European Commission opened (06-Nov-2013) an "in-depth" investigation into whether a PLN804 million (EUR192.6 million) payment in restructuring aid made by the Polish government to LOT Polish Airlines complies with European Union state aid rules. The Commission temporarily approved a EUR100 million rescue loan for the carrier in May-2013. Poland notified the Commission of the PLN804 million payment on 20-Jun-2013, which was made to assist the carrier's two and half year restructuring programme. The Commission stated it "will examine in particular whether the planned aid will enable LOT to become viable without continued public funding and whether the company offers adequate compensation to alleviate the distortion of competition caused by the state support. The Commission will also verify if LOT sufficiently contributes to the cost of restructuring." The Commission also express concern "that the forecasts on long-term viability may not be realistic and that the proposed capacity reduction may not be adequate to compensate for the distortions of competition. The Commission also has doubts whether LOT's own contribution to the restructuring cost is sufficient." The investigation will also consider whether LOT is eligible for restructuring aid "in view of potential aid the company may have previously received from the state-owned airports in Poland when it was already in difficulties." [more - original PR]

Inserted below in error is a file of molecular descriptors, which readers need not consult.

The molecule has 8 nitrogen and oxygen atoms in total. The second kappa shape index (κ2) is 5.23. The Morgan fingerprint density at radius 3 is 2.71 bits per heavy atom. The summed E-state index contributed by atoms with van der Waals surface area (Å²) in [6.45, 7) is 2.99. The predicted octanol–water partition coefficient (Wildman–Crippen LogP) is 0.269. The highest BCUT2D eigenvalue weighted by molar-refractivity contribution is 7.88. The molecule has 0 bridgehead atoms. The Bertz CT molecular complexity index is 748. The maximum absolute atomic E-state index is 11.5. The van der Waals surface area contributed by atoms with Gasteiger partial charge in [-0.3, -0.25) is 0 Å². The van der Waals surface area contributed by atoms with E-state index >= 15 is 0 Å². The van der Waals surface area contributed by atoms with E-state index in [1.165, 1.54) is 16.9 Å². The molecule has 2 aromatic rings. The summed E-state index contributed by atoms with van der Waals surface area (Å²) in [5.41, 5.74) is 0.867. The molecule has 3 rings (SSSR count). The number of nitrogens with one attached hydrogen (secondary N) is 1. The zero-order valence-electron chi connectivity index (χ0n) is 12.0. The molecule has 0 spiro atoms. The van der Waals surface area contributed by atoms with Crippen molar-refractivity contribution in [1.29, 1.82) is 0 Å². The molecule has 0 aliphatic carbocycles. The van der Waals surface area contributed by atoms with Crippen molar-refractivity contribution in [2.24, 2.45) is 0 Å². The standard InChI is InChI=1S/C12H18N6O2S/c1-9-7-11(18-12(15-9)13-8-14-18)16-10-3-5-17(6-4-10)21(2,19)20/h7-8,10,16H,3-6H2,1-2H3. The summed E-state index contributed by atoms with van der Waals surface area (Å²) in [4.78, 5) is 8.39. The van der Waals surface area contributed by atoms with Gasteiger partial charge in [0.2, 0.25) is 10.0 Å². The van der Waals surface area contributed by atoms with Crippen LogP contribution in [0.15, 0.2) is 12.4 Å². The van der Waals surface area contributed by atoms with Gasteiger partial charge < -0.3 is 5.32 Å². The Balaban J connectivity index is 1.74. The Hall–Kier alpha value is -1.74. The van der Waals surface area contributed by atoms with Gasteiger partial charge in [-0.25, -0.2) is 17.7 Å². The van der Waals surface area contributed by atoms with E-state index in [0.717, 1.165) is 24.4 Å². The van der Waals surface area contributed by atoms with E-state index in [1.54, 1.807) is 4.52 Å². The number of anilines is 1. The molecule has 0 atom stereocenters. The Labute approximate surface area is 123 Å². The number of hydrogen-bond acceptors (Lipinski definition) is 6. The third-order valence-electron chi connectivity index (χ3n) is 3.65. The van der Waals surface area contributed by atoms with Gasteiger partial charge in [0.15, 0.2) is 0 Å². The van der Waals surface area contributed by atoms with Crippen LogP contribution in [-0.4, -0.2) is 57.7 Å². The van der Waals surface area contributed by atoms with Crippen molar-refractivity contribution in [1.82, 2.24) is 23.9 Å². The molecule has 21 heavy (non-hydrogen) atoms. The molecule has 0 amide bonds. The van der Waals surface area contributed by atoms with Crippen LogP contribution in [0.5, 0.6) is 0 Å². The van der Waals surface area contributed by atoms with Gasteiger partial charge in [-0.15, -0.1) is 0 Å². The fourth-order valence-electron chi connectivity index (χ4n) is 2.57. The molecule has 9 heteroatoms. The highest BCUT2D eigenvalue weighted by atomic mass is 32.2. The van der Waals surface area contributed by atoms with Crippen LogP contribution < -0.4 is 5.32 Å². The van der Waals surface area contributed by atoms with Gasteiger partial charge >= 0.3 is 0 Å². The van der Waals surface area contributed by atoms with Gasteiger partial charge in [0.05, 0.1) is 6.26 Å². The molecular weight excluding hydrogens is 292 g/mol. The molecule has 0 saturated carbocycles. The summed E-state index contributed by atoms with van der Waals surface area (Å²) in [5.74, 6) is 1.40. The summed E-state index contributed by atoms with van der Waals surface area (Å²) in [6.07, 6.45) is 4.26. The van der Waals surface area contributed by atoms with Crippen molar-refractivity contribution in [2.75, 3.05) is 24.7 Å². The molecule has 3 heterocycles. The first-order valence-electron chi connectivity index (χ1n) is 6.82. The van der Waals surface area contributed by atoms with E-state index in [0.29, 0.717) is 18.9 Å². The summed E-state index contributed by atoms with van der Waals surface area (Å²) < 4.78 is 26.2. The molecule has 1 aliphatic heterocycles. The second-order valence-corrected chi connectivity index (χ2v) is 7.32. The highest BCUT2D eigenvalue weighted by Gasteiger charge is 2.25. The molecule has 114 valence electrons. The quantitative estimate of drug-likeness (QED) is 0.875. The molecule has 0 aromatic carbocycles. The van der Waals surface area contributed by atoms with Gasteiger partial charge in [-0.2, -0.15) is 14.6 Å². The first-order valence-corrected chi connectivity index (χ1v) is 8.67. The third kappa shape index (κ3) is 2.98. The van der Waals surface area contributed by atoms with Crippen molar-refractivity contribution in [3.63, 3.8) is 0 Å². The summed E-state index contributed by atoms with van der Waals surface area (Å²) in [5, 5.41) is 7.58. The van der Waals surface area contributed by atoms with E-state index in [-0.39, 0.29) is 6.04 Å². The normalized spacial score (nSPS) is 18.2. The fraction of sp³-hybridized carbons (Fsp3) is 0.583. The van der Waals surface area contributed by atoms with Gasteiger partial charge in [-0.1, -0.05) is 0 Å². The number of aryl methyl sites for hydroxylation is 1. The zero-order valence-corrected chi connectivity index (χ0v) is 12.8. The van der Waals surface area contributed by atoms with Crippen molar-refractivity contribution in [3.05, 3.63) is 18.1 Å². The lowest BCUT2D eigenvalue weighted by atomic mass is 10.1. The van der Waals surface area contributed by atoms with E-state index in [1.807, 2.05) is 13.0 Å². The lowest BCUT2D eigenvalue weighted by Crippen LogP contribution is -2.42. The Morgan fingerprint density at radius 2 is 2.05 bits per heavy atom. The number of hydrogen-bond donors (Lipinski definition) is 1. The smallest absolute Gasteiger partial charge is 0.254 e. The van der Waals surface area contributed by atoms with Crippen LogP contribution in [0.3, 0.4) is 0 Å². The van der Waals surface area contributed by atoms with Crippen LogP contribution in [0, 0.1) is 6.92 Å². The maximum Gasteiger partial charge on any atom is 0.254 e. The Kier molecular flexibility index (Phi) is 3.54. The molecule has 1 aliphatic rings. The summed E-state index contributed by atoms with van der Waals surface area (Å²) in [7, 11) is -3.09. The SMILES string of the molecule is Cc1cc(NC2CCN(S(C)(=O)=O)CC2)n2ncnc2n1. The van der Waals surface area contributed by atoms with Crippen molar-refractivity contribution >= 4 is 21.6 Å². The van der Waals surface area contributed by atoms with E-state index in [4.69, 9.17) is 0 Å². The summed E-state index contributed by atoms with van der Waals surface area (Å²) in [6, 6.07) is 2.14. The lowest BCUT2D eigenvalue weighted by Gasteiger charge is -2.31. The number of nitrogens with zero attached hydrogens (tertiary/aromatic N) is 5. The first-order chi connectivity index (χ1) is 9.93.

European Commission opens investigation into LOT Polish Airlines restructuring payment
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On 8-Sep-2016 LOT Polish Airlines announced its "2020 profitable growth strategy". This involves a goal to achieve "sustainable viability", after a restructuring programme which returned LOT to operating profit in 2014 after six loss-making years. Its privatisation may even be back on the agenda.
LOT currently ranks behind LCCs Ryanair and Wizz Air by share of traffic in Poland, which offers superior traffic growth potential versus Europe as a whole. The airline aims to increase passenger numbers from 4.3 million in 2015 to 10 million in 2020, growing its fleet from 43 to 70 aircraft. LOT's expansion will focus on long haul, particularly North America and Asia, where it currently has only five routes and where competition is considerably lower than on short/medium haul. Initial plans include the launch of Warsaw-Seoul this winter and a return to Warsaw-New York Newark next summer.
According to data from LOT, its restructuring has left it with a fairly efficient cost base by legacy airline standards and this will be important in competing with LCCs (but there is still a cost gap with LCCs). LOT's growth will focus on long haul but will need short-haul European feed – and partnerships. Although LOT no longer appears to be considering leaving the Star Alliance, it remains excluded from American and Asian JVs. Further, those JVs preclude members from working with LOT. Partnership growth will be as critical as it will be challenging.
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